The demonstrations are a way of entertaining people through humor and the imagination, as well as giving them information, Croft said.

"In our introductory physics courses, we find that people clearly enjoy the demonstrations if it in any way embarrasses the professor, endangers the professor and hopefully gets the professor dirty, which are real payoffs," he said.

The Faraday Lectures are named in honor of British physicist Michael Faraday, who contributed to research in electrochemistry and was one of the fathers of electricity and magnetism, Croft said.

"Faraday also founded the Faraday Children's Lecture in 1826 at London's Royal Society, which he performed every year. So it's a Christmas tradition that is still upheld in London," he said. "And we decided we wanted to do something like that [at the University] and named it as an homage to him."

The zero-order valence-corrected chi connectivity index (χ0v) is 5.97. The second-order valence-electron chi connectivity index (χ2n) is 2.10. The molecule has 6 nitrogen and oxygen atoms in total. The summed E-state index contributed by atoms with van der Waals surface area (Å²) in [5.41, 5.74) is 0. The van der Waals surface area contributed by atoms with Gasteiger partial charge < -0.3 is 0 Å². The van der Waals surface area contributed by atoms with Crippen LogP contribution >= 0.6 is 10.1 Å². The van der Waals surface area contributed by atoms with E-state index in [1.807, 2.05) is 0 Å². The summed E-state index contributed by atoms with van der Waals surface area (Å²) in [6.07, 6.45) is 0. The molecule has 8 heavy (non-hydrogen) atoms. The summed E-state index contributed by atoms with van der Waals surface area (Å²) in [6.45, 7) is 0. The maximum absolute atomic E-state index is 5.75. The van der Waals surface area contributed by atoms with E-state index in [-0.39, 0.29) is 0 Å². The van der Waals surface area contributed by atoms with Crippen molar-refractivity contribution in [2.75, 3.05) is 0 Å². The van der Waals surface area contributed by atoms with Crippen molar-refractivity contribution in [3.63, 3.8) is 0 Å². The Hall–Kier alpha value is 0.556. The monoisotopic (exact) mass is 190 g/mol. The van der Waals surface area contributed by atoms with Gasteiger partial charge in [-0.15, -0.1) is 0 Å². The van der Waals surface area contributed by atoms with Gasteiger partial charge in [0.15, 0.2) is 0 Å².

One of the show's demonstrations involved Croft dropping objects like bananas, broccoli and flowers into liquid nitrogen, where temperatures can reach minus 320 degrees Fahrenheit. He then proceeded to smash each object with a hammer.

In a demonstration to illustrate the effects of standing waves, Maiullo took a garbage can with a small hole on one end and a rubber covering on the other and filled the can with fog. To the audience's amusement, he tapped the rubber covering and smoke rings flew in all directions toward the audience.

Maiullo said for a show this long — an hour and a half — preparation is integral for a successful performance.

"That's one of the reasons why it's hard for us to take [the Faraday Lectures] and move it into a different facility that would have even more seating because there's too many things in this room that are integral to the demonstrations. We need the setups that we have [at the Physics Lecture Hall on Busch campus]," he said.

But Maiullo said although the Faraday Lectures require a lot of work, the ability to engage with the public makes it worth it.